New policies for GHG reduction open new biodiesel markets

By Susanne Retka Schill | November 20, 2009
With greenhouse gas (GHG) emissions regulations becoming more likely, a new market may emerge for biodiesel among facilities wanting to reduce their fossil fuel use by substituting biodiesel in industrial boilers that run on fuel oil, helping reduce GHG emissions from fossil sources. Already in the works for 10,000 commercial facilities is a new U.S. EPA rule requiring GHG emissions reporting that begins Jan. 1.

EPA established a threshold for mandatory reporting of emissions of 25,000 metric tons of CO2 equivalent (mtCO2e). Most biodiesel producers are not expected to meet the threshold due to the low energy requirements of the biodiesel process. It is expected that several large ethanol plants are likely to meet the threshold, although ethanol is among several industries where compliance details will not be finalized before Jan. 1. A 25,000 mtCO2e threshold is roughly equivalent to the annual GHG emissions from about 4,600 passenger vehicles, 58,000 barrels of oil or 131 railcars of coal. For natural gas users, it amounts to 460,000 million cubic feet used per year.

The reporting rule covers fossil fuels only, and includes facilities with stationary fuel combustion such as boilers producing heat, steam or electricity in industrial, commercial or institutional settings. A facility on the threshold could reduce its fossil fuel use by substituting biodiesel or other biomass fuels. The carbon threshold is likely to be exceeded by boilers with a maximum heating capacity of 30 million Btu per hour or higher, or facilities burning more than 50 million Btu per hour of natural gas. "That's a pretty sizeable heat load," said Beau Griffey, account executive with Minneapolis-based U.S. Energy Services. "A lot of food plants probably won't make that threshold." EPA estimates 10,000 facilities nationwide will exceed the threshold for GHG emissions reporting, which accounts for 85 percent of total U.S. GHG emissions.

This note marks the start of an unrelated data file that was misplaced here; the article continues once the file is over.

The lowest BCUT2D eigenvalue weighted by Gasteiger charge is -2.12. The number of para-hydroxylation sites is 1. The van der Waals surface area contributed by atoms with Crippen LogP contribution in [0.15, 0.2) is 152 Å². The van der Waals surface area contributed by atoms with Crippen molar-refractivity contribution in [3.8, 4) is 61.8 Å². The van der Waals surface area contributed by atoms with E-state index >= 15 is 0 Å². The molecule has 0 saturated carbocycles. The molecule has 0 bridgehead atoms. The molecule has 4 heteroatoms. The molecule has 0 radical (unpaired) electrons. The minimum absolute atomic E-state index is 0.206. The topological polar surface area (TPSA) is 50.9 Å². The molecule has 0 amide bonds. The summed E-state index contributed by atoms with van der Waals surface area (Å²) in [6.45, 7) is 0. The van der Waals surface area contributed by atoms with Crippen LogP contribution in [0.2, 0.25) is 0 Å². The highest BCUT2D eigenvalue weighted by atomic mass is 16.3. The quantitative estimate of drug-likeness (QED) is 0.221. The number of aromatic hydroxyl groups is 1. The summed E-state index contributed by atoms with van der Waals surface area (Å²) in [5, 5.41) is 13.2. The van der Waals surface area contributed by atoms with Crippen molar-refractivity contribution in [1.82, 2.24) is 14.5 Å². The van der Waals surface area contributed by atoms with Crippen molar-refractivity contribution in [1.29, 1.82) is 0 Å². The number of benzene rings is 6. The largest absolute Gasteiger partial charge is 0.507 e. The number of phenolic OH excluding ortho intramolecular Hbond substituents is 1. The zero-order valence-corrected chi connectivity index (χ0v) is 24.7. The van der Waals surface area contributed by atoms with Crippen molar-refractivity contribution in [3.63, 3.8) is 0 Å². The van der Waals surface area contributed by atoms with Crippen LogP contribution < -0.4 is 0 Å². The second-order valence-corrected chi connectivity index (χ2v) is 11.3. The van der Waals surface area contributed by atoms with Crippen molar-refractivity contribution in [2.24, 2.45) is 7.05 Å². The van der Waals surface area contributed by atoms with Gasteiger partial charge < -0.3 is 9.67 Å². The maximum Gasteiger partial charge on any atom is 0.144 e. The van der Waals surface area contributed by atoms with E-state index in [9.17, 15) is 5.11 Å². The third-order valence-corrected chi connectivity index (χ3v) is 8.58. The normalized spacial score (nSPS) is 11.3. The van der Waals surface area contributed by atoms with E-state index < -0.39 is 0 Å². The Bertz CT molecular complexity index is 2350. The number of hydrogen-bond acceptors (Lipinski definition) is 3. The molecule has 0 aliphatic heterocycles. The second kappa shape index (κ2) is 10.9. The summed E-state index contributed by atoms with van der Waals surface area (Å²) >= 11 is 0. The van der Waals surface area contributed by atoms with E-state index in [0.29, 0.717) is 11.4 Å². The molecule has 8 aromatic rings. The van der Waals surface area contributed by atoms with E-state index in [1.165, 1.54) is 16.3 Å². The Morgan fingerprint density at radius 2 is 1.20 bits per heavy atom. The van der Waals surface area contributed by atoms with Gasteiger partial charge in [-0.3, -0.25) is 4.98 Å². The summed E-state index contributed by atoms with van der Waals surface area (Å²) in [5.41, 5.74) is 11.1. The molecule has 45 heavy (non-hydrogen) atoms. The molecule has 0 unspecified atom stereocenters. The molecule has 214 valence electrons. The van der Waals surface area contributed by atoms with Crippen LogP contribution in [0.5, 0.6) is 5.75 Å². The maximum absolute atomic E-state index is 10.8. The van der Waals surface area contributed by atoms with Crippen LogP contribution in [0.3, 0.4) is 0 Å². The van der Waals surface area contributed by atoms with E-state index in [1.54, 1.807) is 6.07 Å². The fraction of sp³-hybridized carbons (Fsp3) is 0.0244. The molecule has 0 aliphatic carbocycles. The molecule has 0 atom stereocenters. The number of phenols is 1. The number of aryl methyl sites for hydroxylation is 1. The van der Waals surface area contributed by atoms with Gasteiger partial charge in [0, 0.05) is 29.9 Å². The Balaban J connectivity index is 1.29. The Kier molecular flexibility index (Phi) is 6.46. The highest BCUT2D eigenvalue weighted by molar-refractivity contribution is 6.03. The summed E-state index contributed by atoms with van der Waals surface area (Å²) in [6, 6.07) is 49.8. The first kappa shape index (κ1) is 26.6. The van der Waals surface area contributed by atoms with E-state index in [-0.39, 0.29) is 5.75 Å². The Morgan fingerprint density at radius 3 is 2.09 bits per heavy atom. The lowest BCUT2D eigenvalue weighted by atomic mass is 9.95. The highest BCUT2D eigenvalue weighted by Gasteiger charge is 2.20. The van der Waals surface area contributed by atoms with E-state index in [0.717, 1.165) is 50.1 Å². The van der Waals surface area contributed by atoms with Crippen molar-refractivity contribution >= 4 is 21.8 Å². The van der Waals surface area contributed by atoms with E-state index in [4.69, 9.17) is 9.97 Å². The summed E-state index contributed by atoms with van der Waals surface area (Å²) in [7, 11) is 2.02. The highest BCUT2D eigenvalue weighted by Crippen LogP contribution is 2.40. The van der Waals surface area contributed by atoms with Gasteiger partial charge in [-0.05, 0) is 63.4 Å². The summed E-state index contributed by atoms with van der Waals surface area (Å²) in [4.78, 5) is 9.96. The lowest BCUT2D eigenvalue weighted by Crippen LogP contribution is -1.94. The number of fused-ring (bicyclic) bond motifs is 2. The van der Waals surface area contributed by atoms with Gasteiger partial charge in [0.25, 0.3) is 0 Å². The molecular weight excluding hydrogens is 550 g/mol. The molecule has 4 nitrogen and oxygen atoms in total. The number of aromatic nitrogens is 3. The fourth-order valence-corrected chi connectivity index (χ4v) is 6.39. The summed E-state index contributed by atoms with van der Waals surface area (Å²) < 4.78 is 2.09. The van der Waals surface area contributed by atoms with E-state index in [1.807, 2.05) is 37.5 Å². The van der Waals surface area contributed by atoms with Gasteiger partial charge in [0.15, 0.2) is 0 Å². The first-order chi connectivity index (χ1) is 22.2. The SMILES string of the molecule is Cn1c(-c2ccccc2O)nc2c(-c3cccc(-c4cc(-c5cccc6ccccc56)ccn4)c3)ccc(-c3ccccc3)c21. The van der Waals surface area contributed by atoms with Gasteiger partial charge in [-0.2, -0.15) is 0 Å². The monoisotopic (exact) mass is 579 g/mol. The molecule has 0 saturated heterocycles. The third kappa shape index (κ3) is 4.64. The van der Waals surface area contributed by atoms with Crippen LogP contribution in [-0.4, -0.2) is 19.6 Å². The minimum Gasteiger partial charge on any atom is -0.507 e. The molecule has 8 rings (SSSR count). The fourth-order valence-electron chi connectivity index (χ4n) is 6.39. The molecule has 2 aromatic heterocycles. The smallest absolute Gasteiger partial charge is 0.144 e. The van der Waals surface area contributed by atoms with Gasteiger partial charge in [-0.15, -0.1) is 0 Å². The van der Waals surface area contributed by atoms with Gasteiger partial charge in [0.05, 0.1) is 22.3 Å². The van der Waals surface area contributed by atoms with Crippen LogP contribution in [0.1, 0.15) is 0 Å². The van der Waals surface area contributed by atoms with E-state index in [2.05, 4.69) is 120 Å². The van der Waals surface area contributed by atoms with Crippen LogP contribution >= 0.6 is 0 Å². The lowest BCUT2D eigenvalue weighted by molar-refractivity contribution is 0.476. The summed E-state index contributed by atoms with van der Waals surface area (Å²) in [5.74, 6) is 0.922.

It isn't likely that industries will turn to biodiesel to avoid the reporting threshold, Griffey said. "The cost of reporting is probably fairly low and the cost of noncompliance may not be that great at this point," he explained. However, the cap-and-trade legislation being debated at press time does include penalties for exceeding limits, and it is anticipated that if cap-and-trade legislation isn't passed, the EPA will move to regulate GHG emissions. When GHG reduction does become public policy, substituting biodiesel and other biomass-based fuels will be an option for reducing GHG emissions.

There may be another argument for widespread adoption of biodiesel as boiler fuel. Currently, industry provides a base load for natural gas use, but when winter comes and residential heating begins, natural gas rates go up. Having an alternative fuel would take the pressure off peak demand, and potentially introduce some competition to reduce rates. One industry observer pointed out many industrial boilers using natural gas are equipped with backup fuel oil systems, complete with heaters, storage and feed systems that could be used with biodiesel regardless of its cold flow properties. Biodiesel's solvent characteristics would be an advantage, the observer noted, helping to clean fuel oil's insulating soot from heat exchange surfaces. The value of biodiesel blended into fuel oil could soar if the benefit of improved heat exchange is calculated and added to the cost benefit from burning cheaper-grade fuels blended with premium biodiesel, while still meeting permit limitations on particulates and other emissions.
 
 
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